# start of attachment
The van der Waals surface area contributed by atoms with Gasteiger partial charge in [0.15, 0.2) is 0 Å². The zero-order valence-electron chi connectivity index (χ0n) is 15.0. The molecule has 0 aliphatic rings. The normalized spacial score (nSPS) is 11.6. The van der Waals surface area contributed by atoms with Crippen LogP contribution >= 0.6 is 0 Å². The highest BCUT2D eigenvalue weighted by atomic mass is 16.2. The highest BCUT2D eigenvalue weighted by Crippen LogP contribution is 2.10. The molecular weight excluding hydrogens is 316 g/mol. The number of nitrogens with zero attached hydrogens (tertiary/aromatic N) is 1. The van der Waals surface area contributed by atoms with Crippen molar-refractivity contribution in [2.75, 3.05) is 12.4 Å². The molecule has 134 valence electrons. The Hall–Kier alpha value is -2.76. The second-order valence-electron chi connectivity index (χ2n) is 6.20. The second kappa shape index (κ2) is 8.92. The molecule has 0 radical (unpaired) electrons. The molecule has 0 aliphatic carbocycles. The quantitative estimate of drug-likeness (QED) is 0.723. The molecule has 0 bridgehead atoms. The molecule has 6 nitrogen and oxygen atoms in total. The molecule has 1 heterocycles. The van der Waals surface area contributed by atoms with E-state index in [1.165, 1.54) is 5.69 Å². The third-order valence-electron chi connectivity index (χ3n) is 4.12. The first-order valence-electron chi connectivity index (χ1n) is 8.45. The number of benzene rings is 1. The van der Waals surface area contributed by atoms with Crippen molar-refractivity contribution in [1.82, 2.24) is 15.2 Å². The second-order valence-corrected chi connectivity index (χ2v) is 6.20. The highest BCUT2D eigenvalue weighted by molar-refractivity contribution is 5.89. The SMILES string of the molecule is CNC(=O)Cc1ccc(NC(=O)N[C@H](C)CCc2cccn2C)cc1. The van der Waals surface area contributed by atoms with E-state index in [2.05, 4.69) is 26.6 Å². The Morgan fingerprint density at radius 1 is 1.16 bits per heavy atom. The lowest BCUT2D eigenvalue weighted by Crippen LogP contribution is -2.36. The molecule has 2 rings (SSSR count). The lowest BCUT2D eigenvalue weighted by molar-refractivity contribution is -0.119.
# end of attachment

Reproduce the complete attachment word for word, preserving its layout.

The van der Waals surface area contributed by atoms with Gasteiger partial charge in [0.15, 0.2) is 0 Å². The zero-order valence-electron chi connectivity index (χ0n) is 15.0. The molecule has 0 aliphatic rings. The normalized spacial score (nSPS) is 11.6. The van der Waals surface area contributed by atoms with Crippen LogP contribution >= 0.6 is 0 Å². The highest BCUT2D eigenvalue weighted by atomic mass is 16.2. The highest BCUT2D eigenvalue weighted by Crippen LogP contribution is 2.10. The molecular weight excluding hydrogens is 316 g/mol. The number of nitrogens with zero attached hydrogens (tertiary/aromatic N) is 1. The van der Waals surface area contributed by atoms with Crippen molar-refractivity contribution in [2.75, 3.05) is 12.4 Å². The molecule has 134 valence electrons. The Hall–Kier alpha value is -2.76. The second-order valence-electron chi connectivity index (χ2n) is 6.20. The second kappa shape index (κ2) is 8.92. The molecule has 0 radical (unpaired) electrons. The molecule has 0 aliphatic carbocycles. The quantitative estimate of drug-likeness (QED) is 0.723. The molecule has 0 bridgehead atoms. The molecule has 6 nitrogen and oxygen atoms in total. The molecule has 1 heterocycles. The van der Waals surface area contributed by atoms with E-state index in [1.165, 1.54) is 5.69 Å². The third-order valence-electron chi connectivity index (χ3n) is 4.12. The first-order valence-electron chi connectivity index (χ1n) is 8.45. The number of benzene rings is 1. The van der Waals surface area contributed by atoms with Crippen molar-refractivity contribution in [1.82, 2.24) is 15.2 Å². The second-order valence-corrected chi connectivity index (χ2v) is 6.20. The highest BCUT2D eigenvalue weighted by molar-refractivity contribution is 5.89. The SMILES string of the molecule is CNC(=O)Cc1ccc(NC(=O)N[C@H](C)CCc2cccn2C)cc1. The van der Waals surface area contributed by atoms with E-state index in [2.05, 4.69) is 26.6 Å². The Morgan fingerprint density at radius 1 is 1.16 bits per heavy atom. The lowest BCUT2D eigenvalue weighted by Crippen LogP contribution is -2.36. The molecule has 2 rings (SSSR count). The lowest BCUT2D eigenvalue weighted by molar-refractivity contribution is -0.119.